MUELLER WARNS AGAINST ANTI-IP RADICALISM: Recently, open-source companies using the Linux brand name (which belongs to Linux creator Linus Torvalds) have been approached by Linux lawyers seeking licensing fees. Accordingly, some of the more vocal members of the open-source community have been screaming "Judas!" at Linux, apparently being unable to distinguish how one could simultaneously oppose software patents and enforce trademarks at the same time.
Apparently, the outcry was significant enough that Florian Mueller had to step in and warn the more radical elements that "all parts of the open-source community should steer clear of an anti-IP positioning, or else a vocal and radical minority will be responsible for unfavorable legislation and a reluctance by center-right governments to adopt open-source software".
"It's lawless and pointless to indiscriminately oppose intellectual property rights. They're the foundation of the digital economy. We just have to ensure that they serve their real purpose of protecting innovators, and that's what software patents unfortunately don't do in 999 out of 1,000 cases. Software patents are a power play that benefits anti-competitive forces and productless extortioners, but copyright and trademarks generally reward those who create and market real products."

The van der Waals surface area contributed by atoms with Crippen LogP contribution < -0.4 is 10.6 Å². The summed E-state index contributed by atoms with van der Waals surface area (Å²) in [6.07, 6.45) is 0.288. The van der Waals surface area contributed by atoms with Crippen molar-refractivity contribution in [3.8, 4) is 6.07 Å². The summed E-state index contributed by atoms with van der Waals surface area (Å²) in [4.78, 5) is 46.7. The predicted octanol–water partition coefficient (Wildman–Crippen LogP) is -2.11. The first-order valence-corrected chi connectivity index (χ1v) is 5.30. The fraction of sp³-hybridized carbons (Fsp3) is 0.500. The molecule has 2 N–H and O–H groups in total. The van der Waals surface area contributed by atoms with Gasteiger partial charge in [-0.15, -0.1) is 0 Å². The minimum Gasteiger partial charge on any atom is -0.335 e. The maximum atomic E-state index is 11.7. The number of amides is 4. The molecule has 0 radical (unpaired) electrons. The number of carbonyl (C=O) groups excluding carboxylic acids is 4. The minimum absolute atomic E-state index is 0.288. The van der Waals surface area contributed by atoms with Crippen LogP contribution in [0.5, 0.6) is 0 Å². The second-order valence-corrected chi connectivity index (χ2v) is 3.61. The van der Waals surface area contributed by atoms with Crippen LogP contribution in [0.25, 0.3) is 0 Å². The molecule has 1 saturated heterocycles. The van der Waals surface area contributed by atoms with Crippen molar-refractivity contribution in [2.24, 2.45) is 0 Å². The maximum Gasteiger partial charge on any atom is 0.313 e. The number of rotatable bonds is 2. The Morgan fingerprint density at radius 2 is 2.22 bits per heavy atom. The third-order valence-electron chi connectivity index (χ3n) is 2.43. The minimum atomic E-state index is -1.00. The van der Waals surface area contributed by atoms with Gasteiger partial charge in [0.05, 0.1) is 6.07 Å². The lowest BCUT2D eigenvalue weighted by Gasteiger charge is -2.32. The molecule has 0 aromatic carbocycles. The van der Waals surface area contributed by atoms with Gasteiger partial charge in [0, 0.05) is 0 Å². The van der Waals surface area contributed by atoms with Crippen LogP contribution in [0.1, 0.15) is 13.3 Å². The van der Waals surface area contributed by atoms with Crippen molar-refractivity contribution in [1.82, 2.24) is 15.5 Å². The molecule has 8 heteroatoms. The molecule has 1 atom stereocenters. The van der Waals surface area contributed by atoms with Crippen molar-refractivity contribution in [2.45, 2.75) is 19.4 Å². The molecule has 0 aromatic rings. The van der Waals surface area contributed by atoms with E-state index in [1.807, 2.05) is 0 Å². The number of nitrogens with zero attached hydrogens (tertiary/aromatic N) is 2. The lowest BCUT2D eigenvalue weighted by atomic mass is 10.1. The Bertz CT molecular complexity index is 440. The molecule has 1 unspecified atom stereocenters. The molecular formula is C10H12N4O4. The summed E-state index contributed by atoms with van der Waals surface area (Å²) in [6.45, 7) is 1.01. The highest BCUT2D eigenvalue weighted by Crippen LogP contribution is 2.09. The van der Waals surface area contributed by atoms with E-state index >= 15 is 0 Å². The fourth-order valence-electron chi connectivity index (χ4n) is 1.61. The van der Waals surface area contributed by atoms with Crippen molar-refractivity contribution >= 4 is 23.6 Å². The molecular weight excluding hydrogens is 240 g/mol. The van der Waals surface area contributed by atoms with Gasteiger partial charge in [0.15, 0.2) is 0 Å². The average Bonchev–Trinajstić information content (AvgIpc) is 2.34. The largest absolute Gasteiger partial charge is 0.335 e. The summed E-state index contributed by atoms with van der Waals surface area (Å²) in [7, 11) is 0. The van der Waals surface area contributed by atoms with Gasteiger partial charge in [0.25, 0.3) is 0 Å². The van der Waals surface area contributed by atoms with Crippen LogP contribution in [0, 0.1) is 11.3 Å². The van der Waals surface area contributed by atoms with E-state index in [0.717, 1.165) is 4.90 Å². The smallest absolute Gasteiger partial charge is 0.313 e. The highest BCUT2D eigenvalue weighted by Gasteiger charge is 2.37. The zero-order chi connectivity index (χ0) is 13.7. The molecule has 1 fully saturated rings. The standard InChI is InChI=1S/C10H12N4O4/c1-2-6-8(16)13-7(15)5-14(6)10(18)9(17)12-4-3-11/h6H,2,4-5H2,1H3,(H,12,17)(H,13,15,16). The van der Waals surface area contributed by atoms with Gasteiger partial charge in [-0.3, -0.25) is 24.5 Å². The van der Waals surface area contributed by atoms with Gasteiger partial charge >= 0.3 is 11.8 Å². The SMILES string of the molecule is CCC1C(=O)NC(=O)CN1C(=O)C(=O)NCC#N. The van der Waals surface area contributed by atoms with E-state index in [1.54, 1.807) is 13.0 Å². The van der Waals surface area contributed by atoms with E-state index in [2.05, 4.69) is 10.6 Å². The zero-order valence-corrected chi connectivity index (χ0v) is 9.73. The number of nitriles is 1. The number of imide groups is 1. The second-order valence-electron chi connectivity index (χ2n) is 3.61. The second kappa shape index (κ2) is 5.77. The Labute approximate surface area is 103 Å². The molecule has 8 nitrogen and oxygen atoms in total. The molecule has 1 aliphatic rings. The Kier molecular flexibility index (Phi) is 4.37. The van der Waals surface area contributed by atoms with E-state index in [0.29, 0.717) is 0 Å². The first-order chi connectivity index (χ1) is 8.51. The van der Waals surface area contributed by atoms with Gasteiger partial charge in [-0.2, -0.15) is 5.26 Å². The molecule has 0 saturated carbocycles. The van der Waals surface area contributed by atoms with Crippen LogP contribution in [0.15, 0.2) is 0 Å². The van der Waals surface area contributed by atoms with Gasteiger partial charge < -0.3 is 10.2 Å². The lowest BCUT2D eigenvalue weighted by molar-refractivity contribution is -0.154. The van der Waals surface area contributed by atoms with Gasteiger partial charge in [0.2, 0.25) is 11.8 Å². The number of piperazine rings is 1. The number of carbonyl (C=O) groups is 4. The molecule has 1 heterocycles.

Well, at least Mr. Mueller has some sense of the ridiculous, but it's always interesting to me how the "real purpose of protecting innovators" is never applied to software patents, especially when one is operating in an environment where patent protection is shunned as a matter of course.